CD-32?

Discussion in 'Color: Film, Paper, and Chemistry' started by Athiril, Aug 23, 2009.

  1. Athiril

    Athiril Subscriber

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    Found it on Sigma-Aldritch's site as a photographic chemical

    "N-Ethyl-N-(2-hydroxyethyl)-p-phenylenediamine sulfate salt monohydrate"
    Found some info on it here - http://www.chemicalbook.com/ProductChemicalPropertiesCB4300409_EN.htm

    Can anybody shed some light on this?

    Given it's a related ppd.. I assume its a newer process/formula for colour?

    It's rather relatively inexpensive on Sigma Aldritch's site compared to the price they sell other stuff for.
     
  2. lonelyboy

    lonelyboy Member

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    I think it should be a developing agent.
     
  3. Photo Engineer

    Photo Engineer Subscriber

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    This appears to be CD-4 used in the C-41 process. That number (CD-32) is meaningless as the EK CD numbering system stops at CD-6.

    PE
     
  4. stefan4u

    stefan4u Member

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    CD 32 is a color developing agent used in some older color processes. In Germany (where I’m from) it was known as T-32 by Agfa and ORWO and used in paper developers quite a time ago (Agfa/Orwocolor 112). Another Synonym is Droxychrome (May & Baker).

    As far as I know it can be used as a fine grain BW developing agent in conjunction with glycine too, but I doubt it will be worth the hassle…

    Regards from Germany,
    Stefan
     
  5. Photo Engineer

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    The chemical shown in the reference is CD-4 however, and not an earlier developing agent. Early developing agents from Agfa and ORWO included a Sulfonic acid at the end of the chain rather than a hydroxy group. There were several of these with different names rather than numbers. One name in use for CD4 was Dicolamine, IIRC.

    PE
     
  6. stefan4u

    stefan4u Member

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    Not sure about the given reference, but for sure T-32 alias cd32 existed.
    Agfa called it “Äthyl-Oxyäthyl-paraphenylendiaminsulfat" in it’s formulations from about 1960 (I only have fragments).
    After some research I found this cas no.: 4327-84-8

    http://www.chem-info.com/trade/sell...-phenylenediamine-sulfate-(cd-32)-503761.html

    This looks pretty close; tempted me to assume its T-32
    I stumbled some time ago over this stuff in order to process old material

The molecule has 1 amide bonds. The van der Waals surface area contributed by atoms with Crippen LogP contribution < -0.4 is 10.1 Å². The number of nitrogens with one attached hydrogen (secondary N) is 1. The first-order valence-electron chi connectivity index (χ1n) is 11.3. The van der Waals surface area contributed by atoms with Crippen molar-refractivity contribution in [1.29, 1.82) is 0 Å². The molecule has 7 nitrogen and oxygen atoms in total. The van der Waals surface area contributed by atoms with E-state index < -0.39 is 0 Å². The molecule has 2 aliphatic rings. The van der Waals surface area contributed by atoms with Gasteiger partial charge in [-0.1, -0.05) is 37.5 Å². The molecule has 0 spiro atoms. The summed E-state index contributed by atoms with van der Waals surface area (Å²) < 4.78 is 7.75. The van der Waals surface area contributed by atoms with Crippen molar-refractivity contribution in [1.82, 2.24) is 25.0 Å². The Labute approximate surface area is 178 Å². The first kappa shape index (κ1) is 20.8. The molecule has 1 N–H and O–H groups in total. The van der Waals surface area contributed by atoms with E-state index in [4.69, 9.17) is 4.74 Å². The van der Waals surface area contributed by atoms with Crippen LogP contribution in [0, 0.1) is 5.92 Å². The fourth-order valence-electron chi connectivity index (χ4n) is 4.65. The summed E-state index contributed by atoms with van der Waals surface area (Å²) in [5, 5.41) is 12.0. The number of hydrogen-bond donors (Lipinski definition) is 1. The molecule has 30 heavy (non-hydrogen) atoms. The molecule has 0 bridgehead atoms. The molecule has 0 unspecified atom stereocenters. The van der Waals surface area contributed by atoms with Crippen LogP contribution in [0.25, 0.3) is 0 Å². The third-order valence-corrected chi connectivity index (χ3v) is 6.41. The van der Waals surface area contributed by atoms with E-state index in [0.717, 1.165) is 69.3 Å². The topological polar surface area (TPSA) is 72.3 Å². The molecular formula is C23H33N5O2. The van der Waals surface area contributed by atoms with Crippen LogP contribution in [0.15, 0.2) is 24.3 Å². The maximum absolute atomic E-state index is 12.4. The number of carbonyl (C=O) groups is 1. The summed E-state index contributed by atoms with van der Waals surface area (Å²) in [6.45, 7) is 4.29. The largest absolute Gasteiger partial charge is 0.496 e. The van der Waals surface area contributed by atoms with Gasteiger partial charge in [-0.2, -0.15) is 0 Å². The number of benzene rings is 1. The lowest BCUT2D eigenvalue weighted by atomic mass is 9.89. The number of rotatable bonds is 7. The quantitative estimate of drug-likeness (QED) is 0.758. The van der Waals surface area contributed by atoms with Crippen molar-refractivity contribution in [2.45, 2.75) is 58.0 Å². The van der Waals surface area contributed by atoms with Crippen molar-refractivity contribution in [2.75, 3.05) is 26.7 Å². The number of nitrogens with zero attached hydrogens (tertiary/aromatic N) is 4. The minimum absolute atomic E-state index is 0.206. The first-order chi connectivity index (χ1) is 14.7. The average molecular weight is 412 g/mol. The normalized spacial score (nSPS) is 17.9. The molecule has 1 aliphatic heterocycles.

This is bit more contemporal (but german)

    T32 is/was N-Ethyl-, N-Hydroxyethyl-p-Phenylendiamin sulfat in west Germany.
    N-Ethyl-N-ß-oxyethyl-p-phenylen-diaminsulfat was the east german analoge, seems to be even closer to the older Agfa formulation (or may look so because of the different typology ):confused:

    Origins:

    http://209.85.129.132/search?q=cach...wissen_id=5+t32+orwo&cd=2&hl=de&ct=clnk&gl=de
    and
    http://www.meinews.net/ddr-t113770.html

    Regards,
    Stefan
     
    Last edited by a moderator: Aug 23, 2009
  7. Photo Engineer

    Photo Engineer Subscriber

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    Stefan;

    You are correct and I erred! This is NOT CD-4.

    CD-4 has a methyl group on the ring. I missed that trying to decipher the structure which is distorted on my screen. No excuse there, just a pure error. This developer was never numerically placed by EK in its CD sequence and never used in any process by EK. It was purely a European material.

    Apologies to all.

    PE
     
  8. stefan4u

    stefan4u Member

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    Dear PE

    Thank you very much for clearing this up, but there is absolutely no need to apologize.
    You are such a great tutor, praise you :smile:

    But dammed, the structure formulas’ look like twins, things like this small methyl group separated the Agfa and Kodak Universe? This is somehow funny…

    Regards,
    Stefan
     
  9. Photo Engineer

    Photo Engineer Subscriber

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    Yes, the Methyl group close to the free amino group is a Kodak invention. It causes the dye that forms to be twisted out of coplanarity with the benzene ring, thus shifting the hue and improving dye stability by preventing easy attack on a non-planar bond with steric hindrance. (For those that didn't get the explanation, Kodak scientists discovered that blocking the dye with an extra "thingie" improved it!)

    And, Stefan, when I goof, I goof and owe you a correction and an apology.

    PE
     
  10. Athiril

    Athiril Subscriber

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  11. AgX

    AgX Member

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    As hinted at above, there is the Kodak `CD´ and the generic `CD´.
     
  12. Photo Engineer

    Photo Engineer Subscriber

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    Well, I cannot comment on CAS #s as IDK how they are assigned.

    I can say that Kodak has a numbering system starting with CD-1 and going through CD-6. My search turns up many references to CD-11 and other CD numeric combinations but none of these refer to the Kodak assignments. Anyone is free to assign values, but Kodak uses an internal and external assignment to Color Developers. They maintain this in their catalog.

    The reference you use is to a Konishiroku patent. They are free to use what they wish. I remain consistant with Kodak nomenclature.

    PE
     
    Last edited by a moderator: Aug 23, 2009
  13. Athiril

    Athiril Subscriber

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    They sure dont make it easy to understand